I first saw this at Creating effective slides: Design, Construction, and Use in Science by Bruce Berriman.

When Presenting Your Data…

Saturday, March 30th, 2013

When Presenting Your Data, Get to the Point Fast by Nancy Duarte.

From the post:

Projecting your data on slides puts you at an immediate disadvantage: When you’re giving a presentation, people can’t pull the numbers in for a closer look or take as much time to examine them as they can with a report or a white paper. That’s why you need to direct their attention. What do you want people to get from your data? What’s the message you want them to take away?

Data slides aren’t really about the data. They’re about the meaning of the data. And it’s up to you to make that meaning clear before you click away. Otherwise, the audience won’t process — let alone buy — your argument.

Nancy starts off with a fairly detailed table full of numbers, that is less complex than some topic map diagrams I have seen. 😉

Moves onto the infamous pie chart* and then to a bar chart.

The lesson being to present information in a way it can be immediately comprehended by your audience.

Here’s a non-topic map illustration, explaining time dilation:

Time Dilation

Here’s another explanation of time dilation:

Time Dilation

Both “explain” time dilation but one to c-suite types and the other to techies.

Problem: C-suite types control the purse strings.

Question: What issues do c-suite types see that topic maps can address?


*Leland Wilkinson in The Grammar of Graphics, 2nd ed., writes of pie charts:

A pie chart is perhaps the most ubiquitous of modern graphics. It has been reviled by statisticians (unjustifiably) and adored by managers (unjustifiably).

So far (I am at chapter 3), Wilkinson doesn’t elaborate on his response to criticisms of pie charts by statisticians.

Not important for this discussion but one of those tidbits that livens up a classroom discussion.

I first saw this in a tweet by Gregory Piatetsky.

Should We Focus on User Experience?

Friday, September 14th, 2012

Should We Focus on User Experience? by Koen Claes.

From the post:

In the next seven minutes or so, this article hopes to convince you that our current notion of UX design mistakenly focuses on experience, and that we should go one step further and focus on the memory of an experience instead.

Studies of behavioral economics have changed my entire perspective on UX design, causing me to question basic tenets. This has led to ponderings like: “Is it possible that trying to create ‘great experiences’ is pointless?” Nobel Prize-winning research seems to hint that it is.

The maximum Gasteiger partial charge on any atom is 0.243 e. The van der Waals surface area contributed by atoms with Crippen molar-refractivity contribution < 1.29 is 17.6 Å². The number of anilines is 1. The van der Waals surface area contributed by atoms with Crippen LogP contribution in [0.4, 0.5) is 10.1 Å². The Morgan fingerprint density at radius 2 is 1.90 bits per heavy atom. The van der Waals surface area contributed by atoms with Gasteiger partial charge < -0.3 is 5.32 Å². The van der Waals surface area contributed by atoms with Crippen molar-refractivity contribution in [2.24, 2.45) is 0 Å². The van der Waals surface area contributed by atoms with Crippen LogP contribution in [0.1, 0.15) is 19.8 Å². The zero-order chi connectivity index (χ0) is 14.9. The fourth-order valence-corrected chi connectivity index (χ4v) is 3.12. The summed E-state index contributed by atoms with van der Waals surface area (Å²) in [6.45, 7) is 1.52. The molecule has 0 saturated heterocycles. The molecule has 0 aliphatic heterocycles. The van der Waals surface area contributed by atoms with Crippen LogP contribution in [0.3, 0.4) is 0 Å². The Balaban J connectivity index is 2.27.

Via concrete examples, additional research sources, and some initial how-to tips, I aim to illustrate why and how we should recalibrate our UX design processes.

You will also like the narrative (with addition resources) from Koen’s presentation at IA Summit 2011, On Why We Should NOT Focus on UX.

The more I learn about the myriad aspects of communcation, the more I am amazed that we communicate at all. 😉

All Presentation Software is Broken

Thursday, May 17th, 2012

All Presentation Software is Broken by Ilya Grigorik.

From the post:

Whenever the point I’m trying to make lacks clarity, I often find myself trying to dress it up: fade in the points, slide in the chart, make prettier graphics. It is a great tell when you catch yourself doing it. Conversely, I have yet to see a presentation or a slide that could not have been made better by stripping the unnecessary visual dressing. Simple slides require hard work and a higher level of clarity and confidence from the presenter.

All presentation software is broken. Instead of helping you become a better speaker, we are competing on the depth of transition libraries, text effects, and 3D animations. Prezi takes the trophy. As far as I can tell, it is optimized for precisely one thing: generating nausea.

Next Presentation Platform: Browser

If you want your message to travel, then the browser is your (future) presentation platform of choice. No proprietary formats, no conversion nightmares, instant access from billions of devices, easy sharing, and more. Granted, the frameworks and the authoring tools are still lacking, but that is only a matter of time.

Unfortunately, we are off to a false start. Instead of trying to make the presenter more effective, we are too busy trying to replicate the arsenal of useless visual transitions with the HTML5, CSS3 and WebGL stacks. Spinning WebGL cubes and CSS transitions make for a fun technology demo but add zero value – someone, please, stop the insanity. We have web connectivity, ability to build interactive slides, and get realtime feedback and analytics from the audience. There is nothing to prove by imitating the broken features of PowerPoint and Keynote, let’s leverage the strengths of the web platform instead. (emphasis added)

Imagine that. Testing your slides. Sounds like testing software before it is released to paying customers.

Test your slides on a real audience before a conference or meeting with your board or important client. What a novel concept.

By “real audience” I mean someone other than yourself or one of your office mates.

When you are tempted to say, “they just don’t understand….,” substitute, “I didn’t explain …. well.” (Depends on whether you want to feel smart or be an effective communicator. Your call.)

Presentation software isn’t fixable.

Presenters on the other hand, maybe.

But you have to fix yourself, no one can do it for you.